3. Make sure that you are breathing. It sounds silly, but a lot of us stop breathing when we are doing something hard. I still do this when I get to performing a piece I am not totally secure with… I make sure that I am breathing a slow, long breath out, and it helps to calm my nerves.
  4. Know that sometimes your violin is going to squeak. Just try it again. If the squeaking persists, then you definitely need to figure out what is going wrong, but try not to over-analyze right away. My violin squeaks every now and then in shows, but I just move on!
  5. Try not to practice when you are already tense. If you have had a long hard day, try to decompress a bit before picking up your violin!
  6. If you enjoy a glass of wine, have a glass of wine before you practice, or maybe while you practice. Be warned though, one glass will help to relax you and make you sound better, too much and you will only think you sound better!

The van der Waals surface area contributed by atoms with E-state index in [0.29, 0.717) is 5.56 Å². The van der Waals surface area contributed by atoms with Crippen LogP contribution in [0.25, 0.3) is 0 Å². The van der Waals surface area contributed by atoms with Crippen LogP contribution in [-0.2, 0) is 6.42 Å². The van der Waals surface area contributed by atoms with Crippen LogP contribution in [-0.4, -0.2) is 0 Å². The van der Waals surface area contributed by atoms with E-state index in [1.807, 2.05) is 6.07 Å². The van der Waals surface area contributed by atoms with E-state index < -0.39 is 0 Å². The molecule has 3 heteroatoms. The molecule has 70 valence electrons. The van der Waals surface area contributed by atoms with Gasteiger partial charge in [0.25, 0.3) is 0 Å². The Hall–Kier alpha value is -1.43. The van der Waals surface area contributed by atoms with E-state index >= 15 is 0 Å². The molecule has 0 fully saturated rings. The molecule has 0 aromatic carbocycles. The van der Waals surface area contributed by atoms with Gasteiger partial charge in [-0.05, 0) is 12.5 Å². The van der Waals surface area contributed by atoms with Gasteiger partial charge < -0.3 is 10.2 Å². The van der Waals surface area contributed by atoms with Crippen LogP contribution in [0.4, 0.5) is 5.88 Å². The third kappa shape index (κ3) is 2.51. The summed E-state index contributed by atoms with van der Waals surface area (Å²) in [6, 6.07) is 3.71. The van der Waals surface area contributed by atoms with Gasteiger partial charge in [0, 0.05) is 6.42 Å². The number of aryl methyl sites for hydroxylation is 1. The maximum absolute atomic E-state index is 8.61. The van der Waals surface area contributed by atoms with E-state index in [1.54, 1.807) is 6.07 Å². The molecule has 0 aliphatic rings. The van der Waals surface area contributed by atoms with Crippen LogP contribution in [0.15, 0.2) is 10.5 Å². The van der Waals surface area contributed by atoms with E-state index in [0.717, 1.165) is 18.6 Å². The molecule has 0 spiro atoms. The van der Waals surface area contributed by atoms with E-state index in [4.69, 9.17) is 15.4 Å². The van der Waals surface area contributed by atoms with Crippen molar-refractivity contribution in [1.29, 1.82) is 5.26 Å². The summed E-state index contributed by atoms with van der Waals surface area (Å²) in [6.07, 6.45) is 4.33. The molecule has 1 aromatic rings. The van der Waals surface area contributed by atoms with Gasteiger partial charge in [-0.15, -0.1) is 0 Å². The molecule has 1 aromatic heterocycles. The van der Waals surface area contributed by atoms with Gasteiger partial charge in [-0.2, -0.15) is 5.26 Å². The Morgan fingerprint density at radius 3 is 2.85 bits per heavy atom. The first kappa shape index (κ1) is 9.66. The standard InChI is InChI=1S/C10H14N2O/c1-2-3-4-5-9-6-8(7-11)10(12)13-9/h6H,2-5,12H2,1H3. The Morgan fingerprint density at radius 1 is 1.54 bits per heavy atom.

So how about my student whose bow bounced for the first 10 minutes of lesson? We tried to fix it, and only made it worse. In the end, she and I agreed that we would ignore it. I wouldn’t mention it, she wouldn’t worry about it, and after 10 minutes, it would go away. The lessons we tried to fix it, her bow would bounce for the entire lesson. She was not doing anything wrong, she just wanted to play really well, so was trying really hard!

Have fun, enjoy the ride, and don’t try too hard!

Tips & Tricks: The one-minute bow

The one-minute bowWhen playing the fiddle, most of us tend to think about our left hand far more than our right hand. At first glance it would seem that the left has a lot more to do since it is in charge of playing all the different notes. My university violin teacher mentioned to me that the typical split is about 80% thinking about your left hand and only the 20% that is left over for you right hand. His point was that your right had creates the sound, and even if your left hand works perfectly, if your sound is awful, it will not be pleasing to listen to, or for you to play! You need to think at least 50/50, or maybe even more about your right hand!